Quant Funds Succeed Without Emotion


Quant Funds Succeed Without Emotion

These three funds have put up impressive numbers by using computer models to pick stocks.

Human emotion and behavior are too often the enemy of sound investment hygiene. You probably should be buying when the herd is selling and selling when the herd is buying. Many investors fall deeply in love with the stocks they own. Fund managers and Wall Street security analysts often behave like cheerleaders for the companies they're supposed to be dispassionately analyzing.

All this emotion partly explains the growing interest in so-called quantitative funds, mutual funds largely managed by soulless computers that crunch the numbers. Here are three quant funds, each operating on different principles, that have posted good results.

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Charles Schwab has been making a name for itself in quant funds such as Schwab Core Equity (symbol SWANX), which beat Standard Poor's 500-stock index by an average of two percentage points over the past five years through mid December. Co-manager Jeff Mortimer says that Schwab plugs 18 factors, such as short-selling interest and stock buybacks, into the computer. Out pops a portfolio that includes Hewlett Packard, American Express and Lockheed Martin. Mortimer says the computer model ignores charts and technical analysis and "looks purely at the numbers."

Peter Hill, portfolio manager of HighMark International Opportunities (HIOMX), says quant-driven fund management is particularly well suited to investing internationally. Market inefficiencies are greater outside the U.S.; the quantity and quality of numbers from overseas have improved dramatically in recent years; and the sheer immensity of global markets makes it difficult for a team of humans to keep up. Hill says that investment behavior is pretty much the same everywhere: "People buy when the market is hot, sell when it's cold.... In good times they follow the herd and look for confirming evidence. When people are nervous and panicky, they shun risk for safety stocks."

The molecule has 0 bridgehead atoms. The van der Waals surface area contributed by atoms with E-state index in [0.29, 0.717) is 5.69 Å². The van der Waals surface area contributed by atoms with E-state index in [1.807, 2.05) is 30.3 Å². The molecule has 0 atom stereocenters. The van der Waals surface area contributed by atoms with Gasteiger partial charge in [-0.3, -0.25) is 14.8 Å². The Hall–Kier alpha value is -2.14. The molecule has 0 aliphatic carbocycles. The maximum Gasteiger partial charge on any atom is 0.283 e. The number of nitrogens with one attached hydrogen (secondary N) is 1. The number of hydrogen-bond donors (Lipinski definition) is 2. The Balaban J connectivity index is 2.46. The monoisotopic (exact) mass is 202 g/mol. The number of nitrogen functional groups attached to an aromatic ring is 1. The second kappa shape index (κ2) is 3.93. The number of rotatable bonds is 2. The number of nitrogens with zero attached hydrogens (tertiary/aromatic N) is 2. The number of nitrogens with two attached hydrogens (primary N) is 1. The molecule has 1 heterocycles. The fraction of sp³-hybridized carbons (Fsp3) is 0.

HighMark has beaten its international bogey by three percentage points per year, on average, over the past five years. Hill estimates that three-fourths of outracing the index stems from country selection, one-fourth from stock picking. Two of the numerical inputs he particularly favors are price-to-book and price-to-sales ratios. Currently, his computer advises him that Europe and Brazil are relatively attractive markets.

Mark Coffelt utilizes an eclectic combination of quantitative and qualitative methods in running Texas Capital Value Growth (TCVGX). The computer points him in the direction of "sweet spots in the market," such as large-company value stocks or international shares (the current advice). The computer ranks securities in the different sectors. Then Coffelt puts on his qualitative hat and decides if these are actually smart buys. He figures that the overall process is 80% quant, 20% qualitative. Sometimes he differs with the computer's conclusion. For instance, real estate investment trusts score well, but when he studied the sector he couldn't find any REITs that appeared undervalued to him.

This fund is hard to categorize because it invests in stocks of all sizes at home and abroad -- and Coffelt himself expresses nothing but disdain for style-box investing. But over the past five years, his fund has returned 16% annualized, an average of seven points per year better than the SP index.

Give those computers a Christmas bonus.